• Mackenzie Martin

Fiber Facts: Benefits & Sources

Fiber can be so underrated & understated, but it’s super important & beneficial for our health in tons of ways.


Studies show that the average American consumes 15g fiber per day. The RECOMMENDED daily consumption of fiber is 25-30g. I personally aim for closer to 40g per day…keeps my digestion on track & gives me all the good, healthy movements in my system, if ya know what I mean.


So, what is fiber?

Fiber is the indigestible part of a carbohydrate—which means it’s only found in foods that contain carbs…oh look, yet another reason to eat your healthy, complex carbs!


Okay, so now that we know that fiber is found in carbohydrates, our intentions should be to get enough fiber without totally overdoing it on the carbs. Which means—we need to aim for high fiber carbohydrates vs carb-dense foods that contain very little to no fiber…AKA choose whole grain/wheat vs. white…whole grain bread vs white bread).

This can be confusing, but a great guideline to try to follow is to choose whole foods & less processed ones as often as possible—a sure-fire way to get more fiber into your diet!


Last little thing on fiber—then we’ll get into the benefits & which foods contain the highest amounts of fiber for the best nutritional value—is solublefiber.

You might notice this on food labels…soluble vs insoluble fiber.

You also might be thinking, wtf does that mean. No worries, you’re not alone. Most don’t know wtf it is.

Fiber that is soluble means that it holds on to water in your stomach. So in order to combat that ‘water hold’, you have to up your water intake to prevent bloating and constipation. I’m not gonna get into the nitty gritty of soluble vs insoluble…just drink your water, okayyy.


Health benefits of fiber:

  • Promotes healthy digestion

  • Helps to regulate bowel movements & prevents constipation

  • Controls blood sugar, which leads to control over sugar cravings

  • Lowers risk for obesity, diabetes, cardiovascular disease, etc.

  • Helps lower cholesterol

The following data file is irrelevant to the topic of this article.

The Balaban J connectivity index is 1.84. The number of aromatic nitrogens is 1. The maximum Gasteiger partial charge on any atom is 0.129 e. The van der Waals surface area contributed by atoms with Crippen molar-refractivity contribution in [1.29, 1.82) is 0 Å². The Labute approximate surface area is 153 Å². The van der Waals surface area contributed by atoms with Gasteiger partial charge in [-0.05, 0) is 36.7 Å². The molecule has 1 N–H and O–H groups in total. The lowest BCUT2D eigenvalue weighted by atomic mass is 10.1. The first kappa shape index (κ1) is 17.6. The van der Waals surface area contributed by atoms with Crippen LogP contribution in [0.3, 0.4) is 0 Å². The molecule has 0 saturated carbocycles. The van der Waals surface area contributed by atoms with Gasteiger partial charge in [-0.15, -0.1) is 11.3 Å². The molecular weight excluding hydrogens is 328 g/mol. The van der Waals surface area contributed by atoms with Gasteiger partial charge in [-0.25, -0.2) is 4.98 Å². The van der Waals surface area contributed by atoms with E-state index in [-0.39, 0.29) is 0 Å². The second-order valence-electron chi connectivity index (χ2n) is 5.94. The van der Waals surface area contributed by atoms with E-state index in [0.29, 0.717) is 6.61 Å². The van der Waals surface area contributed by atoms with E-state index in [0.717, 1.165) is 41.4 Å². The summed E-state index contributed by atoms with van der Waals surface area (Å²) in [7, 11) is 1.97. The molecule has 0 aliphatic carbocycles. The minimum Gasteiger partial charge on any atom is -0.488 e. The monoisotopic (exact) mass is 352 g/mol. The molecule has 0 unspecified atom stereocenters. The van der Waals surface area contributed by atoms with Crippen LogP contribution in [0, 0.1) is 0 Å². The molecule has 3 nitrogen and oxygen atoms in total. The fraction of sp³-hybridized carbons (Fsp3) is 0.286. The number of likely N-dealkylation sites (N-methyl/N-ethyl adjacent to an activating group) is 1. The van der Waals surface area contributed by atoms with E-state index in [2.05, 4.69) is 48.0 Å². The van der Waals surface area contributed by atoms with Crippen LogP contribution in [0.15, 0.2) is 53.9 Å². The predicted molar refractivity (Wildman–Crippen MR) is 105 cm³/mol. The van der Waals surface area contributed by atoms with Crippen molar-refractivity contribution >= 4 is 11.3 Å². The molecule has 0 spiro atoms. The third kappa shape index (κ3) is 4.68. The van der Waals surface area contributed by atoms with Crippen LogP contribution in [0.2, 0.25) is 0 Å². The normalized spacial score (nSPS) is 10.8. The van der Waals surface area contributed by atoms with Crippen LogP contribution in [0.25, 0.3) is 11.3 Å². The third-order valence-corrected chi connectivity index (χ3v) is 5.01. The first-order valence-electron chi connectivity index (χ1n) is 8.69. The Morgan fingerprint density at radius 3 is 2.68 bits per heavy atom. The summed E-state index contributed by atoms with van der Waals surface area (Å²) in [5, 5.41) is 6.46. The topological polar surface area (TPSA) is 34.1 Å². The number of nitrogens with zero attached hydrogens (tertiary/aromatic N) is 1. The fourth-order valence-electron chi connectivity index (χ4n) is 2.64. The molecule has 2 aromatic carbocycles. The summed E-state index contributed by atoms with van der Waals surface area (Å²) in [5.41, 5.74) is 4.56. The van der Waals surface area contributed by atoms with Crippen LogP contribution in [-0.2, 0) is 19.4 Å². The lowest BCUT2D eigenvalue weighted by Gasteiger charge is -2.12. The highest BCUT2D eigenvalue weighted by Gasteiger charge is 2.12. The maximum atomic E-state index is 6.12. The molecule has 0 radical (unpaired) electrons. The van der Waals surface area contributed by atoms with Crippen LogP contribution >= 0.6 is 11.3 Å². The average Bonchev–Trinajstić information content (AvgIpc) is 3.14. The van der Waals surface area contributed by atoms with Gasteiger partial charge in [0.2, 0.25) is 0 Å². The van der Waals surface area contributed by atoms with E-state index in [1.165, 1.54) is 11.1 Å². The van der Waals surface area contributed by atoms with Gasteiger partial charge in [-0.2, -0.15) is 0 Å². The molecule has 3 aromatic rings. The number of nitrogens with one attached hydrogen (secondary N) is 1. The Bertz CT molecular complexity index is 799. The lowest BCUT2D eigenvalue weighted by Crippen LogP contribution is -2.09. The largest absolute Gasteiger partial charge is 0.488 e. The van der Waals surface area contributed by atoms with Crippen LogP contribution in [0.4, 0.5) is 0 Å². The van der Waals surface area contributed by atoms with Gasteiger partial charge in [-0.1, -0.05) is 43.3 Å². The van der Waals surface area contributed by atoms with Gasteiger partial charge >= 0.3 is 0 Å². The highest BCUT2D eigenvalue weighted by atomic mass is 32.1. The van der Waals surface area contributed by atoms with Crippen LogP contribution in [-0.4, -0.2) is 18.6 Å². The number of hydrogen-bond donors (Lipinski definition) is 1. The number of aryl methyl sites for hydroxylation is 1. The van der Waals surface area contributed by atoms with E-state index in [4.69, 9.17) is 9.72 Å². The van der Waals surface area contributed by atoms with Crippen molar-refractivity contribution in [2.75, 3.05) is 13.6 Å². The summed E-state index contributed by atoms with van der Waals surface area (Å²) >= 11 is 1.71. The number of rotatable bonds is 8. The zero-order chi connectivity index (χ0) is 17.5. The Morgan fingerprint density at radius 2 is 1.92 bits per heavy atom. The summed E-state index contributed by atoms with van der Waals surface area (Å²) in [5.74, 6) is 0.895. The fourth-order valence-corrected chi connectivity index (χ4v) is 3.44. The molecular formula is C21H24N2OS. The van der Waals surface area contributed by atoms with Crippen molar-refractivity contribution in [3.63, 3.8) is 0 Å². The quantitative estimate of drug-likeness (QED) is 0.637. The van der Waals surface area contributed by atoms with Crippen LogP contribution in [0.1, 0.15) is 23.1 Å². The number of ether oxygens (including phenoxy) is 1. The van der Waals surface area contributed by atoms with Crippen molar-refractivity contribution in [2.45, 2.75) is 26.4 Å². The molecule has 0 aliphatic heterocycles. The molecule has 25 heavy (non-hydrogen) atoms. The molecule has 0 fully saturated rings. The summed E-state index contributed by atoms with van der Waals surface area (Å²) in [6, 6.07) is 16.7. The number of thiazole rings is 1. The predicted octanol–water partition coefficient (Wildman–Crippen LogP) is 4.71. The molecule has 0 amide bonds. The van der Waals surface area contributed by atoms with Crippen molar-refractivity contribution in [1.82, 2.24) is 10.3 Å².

• Keeps you fuller, which naturally allows you to consume less calories

High fiber foods:


Veggies:

  • 1 medium artichoke=7g fiber.

  • 1 cup brussels sprouts=4g fiber

  • 1 cup raw broccoli=2.5g fiber.

  • 1 cup chopped carrots=3.5g fiber.

Fruit:

  • 1 cup raspberries=8g fiber.

  • 3/4 cup blueberries=5g fiber.

  • 1 cup blackberries=8g fiber.

  • 1 medium apple=4g fiber.

  • 1 medium pear=5g fiber.

Beans/legumes:

  • 1/2 cup cooked lentils=8g fiber.

  • 1/2 cup cooked split peas=8g fiber.

  • 1/2 cup cooked chickpeas=6g fiber.

  • 1/2 cup cooked black beans=7.5g fiber.

  • 1/2 cup boiled lima beans=6.5g fiber.

Grains & seeds:

  • 1/2 cup cooked farro=3.5g fiber.

  • 1/2 cup oats=4g fiber.

  • 1/2 cup cooked quinoa=2.5g fiber.

  • 1 tbsp flaxseed=3g fiber.

  • 1 tbsp chia seeds=5g fiber.

These are all natural, whole food options…which we should totally try to eat most of the time.

But, sometimes, we like to snack. Or we need options that come in a bag or wrapper, or something we can pick up quick at a convenient store.


My favorite, convenient snacks that are high in fiber are:

-Nocow bar. 18g fiber! GLORIOUS.

-Popcorn…but SPECIFICALLY, Lesser Evil Himalayan Pink Salt Organic Popcorn. 5g fiber per serving. (Literally the best popcorn on this earth…AND, it’s healthy & made using very few ingredients that are all organic. If you’ve never tried it before, go try it & you can thank me later.

-Dried mango. I love dried fruit, especially mango…but it has to be natural & the only ingredient should be mango. No added sugars or other crap. 2g fiber per serving.


I hope this brought you some insight on all things fiber & that you can use this post as a reference for your next grocery haul!


xo Mackenzie.

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© 2019 by Mackenzie Martin. ALL RIGHTS RESERVED